TABLE OF CONTENTS
Hosting platform delivers superior functionality to your patrons
It's difficult for us not to get excited about some of the really revolutionary functionality we've recently incorporated into the online versions of our 12 archival journals. You may already be familiar with some of the great new features that are now part of the "journal of record" for each.
In a nutshell, we've migrated every AIP journal to our Scitation C³ next-generation hosting platform. Central to the implementation is an agile development environment that utilizes a new Mark Logic content server and a Polopoly web content management system. With these systems in place, we've been able to infuse AIP journals with an XML-enabled functionality that most other STM publishers have yet to explore.
Key to the new design is a new object browser that allows your patrons to view all tables and figures in an article directly from the abstract view, where the majority of researchers begin their interaction with the article. Other objects from within the full-article XML, such as the article's acknowledgement section and an article outline based on the article's section structure, surface on the page providing quick access to the article's content.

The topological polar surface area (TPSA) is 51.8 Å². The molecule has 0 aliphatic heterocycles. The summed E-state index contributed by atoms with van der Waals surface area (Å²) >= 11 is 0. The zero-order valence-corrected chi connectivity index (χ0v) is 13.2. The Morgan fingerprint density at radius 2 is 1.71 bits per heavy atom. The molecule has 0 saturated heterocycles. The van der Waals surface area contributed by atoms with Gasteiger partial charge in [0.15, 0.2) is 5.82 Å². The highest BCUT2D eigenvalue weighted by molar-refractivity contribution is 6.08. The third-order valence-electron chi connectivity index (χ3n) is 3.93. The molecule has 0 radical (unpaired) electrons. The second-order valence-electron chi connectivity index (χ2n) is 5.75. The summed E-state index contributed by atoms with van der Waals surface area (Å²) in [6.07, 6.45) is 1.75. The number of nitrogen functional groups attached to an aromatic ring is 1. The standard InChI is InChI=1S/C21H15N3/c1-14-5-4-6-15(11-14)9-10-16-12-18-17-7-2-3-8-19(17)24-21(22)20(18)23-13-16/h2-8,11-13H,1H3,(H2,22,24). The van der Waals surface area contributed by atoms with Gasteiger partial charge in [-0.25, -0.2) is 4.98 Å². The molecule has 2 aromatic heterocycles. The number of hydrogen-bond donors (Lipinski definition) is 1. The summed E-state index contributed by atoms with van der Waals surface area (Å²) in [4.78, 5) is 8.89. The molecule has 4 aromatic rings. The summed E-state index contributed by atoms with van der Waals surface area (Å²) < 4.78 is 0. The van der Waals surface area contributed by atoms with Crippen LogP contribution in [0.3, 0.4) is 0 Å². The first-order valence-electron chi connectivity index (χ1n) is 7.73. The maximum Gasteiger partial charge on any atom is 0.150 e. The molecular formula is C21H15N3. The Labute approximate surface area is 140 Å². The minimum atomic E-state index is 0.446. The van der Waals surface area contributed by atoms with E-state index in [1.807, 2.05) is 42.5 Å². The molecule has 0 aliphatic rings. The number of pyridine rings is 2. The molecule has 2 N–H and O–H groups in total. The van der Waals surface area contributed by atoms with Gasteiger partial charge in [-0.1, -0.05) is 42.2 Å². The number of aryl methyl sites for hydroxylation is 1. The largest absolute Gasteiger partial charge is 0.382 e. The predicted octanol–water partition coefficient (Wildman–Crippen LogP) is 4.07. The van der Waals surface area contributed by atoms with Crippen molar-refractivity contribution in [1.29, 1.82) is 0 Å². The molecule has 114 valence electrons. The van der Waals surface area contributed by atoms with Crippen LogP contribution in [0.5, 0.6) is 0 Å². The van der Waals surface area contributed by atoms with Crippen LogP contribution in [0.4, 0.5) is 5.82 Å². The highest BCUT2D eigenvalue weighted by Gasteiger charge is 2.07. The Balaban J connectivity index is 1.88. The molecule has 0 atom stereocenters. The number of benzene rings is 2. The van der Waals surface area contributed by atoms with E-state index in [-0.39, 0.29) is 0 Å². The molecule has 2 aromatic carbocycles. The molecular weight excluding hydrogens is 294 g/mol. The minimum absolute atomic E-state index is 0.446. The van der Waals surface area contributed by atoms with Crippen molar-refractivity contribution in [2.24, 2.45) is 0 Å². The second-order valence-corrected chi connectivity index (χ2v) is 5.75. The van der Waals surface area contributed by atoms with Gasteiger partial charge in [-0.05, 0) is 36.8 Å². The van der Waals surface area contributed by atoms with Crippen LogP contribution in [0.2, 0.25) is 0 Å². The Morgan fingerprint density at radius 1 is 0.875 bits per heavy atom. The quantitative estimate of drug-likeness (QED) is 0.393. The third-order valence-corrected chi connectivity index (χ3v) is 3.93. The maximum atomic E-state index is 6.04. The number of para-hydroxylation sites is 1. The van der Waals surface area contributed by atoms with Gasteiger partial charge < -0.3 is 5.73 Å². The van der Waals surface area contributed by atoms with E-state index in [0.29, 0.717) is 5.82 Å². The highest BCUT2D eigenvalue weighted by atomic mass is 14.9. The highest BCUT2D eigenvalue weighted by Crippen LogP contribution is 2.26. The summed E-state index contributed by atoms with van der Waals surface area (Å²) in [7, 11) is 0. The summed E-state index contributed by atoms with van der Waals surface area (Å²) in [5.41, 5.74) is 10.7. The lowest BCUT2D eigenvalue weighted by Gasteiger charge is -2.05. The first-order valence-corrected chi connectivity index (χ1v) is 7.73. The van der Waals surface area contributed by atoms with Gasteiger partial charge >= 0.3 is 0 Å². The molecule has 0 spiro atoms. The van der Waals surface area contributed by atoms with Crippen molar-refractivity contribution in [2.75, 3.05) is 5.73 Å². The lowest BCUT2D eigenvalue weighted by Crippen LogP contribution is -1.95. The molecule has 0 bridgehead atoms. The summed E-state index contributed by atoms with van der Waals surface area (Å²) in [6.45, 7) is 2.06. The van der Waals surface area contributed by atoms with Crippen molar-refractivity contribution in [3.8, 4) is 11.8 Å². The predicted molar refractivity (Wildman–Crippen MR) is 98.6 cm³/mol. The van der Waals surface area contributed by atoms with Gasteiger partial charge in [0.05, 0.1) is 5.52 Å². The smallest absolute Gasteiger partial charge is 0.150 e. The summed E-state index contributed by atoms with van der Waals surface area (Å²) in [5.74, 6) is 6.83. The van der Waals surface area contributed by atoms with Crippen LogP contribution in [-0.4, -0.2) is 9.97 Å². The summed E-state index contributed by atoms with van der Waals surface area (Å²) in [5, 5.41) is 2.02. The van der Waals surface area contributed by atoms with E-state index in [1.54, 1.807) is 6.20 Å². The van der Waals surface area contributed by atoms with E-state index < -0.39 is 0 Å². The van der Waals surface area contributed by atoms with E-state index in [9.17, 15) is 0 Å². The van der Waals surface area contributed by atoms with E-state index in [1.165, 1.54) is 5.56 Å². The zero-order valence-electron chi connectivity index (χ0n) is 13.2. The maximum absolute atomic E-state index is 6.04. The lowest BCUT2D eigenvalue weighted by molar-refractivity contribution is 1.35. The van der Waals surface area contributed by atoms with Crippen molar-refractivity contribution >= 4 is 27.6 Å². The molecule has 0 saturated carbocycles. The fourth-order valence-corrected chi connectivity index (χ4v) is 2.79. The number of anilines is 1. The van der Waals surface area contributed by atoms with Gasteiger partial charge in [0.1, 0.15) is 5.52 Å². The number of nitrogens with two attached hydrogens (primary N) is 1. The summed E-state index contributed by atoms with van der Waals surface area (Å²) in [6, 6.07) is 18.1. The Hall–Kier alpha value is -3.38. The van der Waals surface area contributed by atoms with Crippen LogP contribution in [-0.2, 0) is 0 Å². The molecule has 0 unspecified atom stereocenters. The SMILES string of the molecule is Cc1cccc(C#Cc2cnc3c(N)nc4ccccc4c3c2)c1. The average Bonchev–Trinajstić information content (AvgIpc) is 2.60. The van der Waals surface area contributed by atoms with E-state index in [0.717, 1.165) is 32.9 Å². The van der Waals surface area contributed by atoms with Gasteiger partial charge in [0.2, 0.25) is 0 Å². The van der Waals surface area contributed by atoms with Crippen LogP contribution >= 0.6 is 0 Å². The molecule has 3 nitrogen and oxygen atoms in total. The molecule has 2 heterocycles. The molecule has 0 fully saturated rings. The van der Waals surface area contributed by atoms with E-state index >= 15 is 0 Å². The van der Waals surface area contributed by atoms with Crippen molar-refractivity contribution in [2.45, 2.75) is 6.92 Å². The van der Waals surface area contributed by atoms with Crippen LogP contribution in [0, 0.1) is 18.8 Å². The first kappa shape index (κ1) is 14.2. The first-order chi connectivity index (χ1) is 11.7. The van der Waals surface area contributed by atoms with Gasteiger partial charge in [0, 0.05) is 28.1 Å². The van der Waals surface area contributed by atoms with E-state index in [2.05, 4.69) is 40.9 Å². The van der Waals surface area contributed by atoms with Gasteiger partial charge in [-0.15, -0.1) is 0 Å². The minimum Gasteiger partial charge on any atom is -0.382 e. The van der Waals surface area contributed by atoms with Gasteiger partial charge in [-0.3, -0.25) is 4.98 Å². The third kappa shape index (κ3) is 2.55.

AIP journals also feature a new, interactive, full-article HTML rendering, including greatly improved visual presentation of inline math. In-context links to actionable references, figures, and tables save researchers time navigating around the document. Other interactive features include the ability to highlight any term within an article to produce a list of related content.
To further facilitate discoverability, AIP journals now allow researchers to create "Smart ToCs," enabling them to tailor the TOCs to their interests, harvest citations, preview abstracts with a mouse click, and hide content that isn't relevant.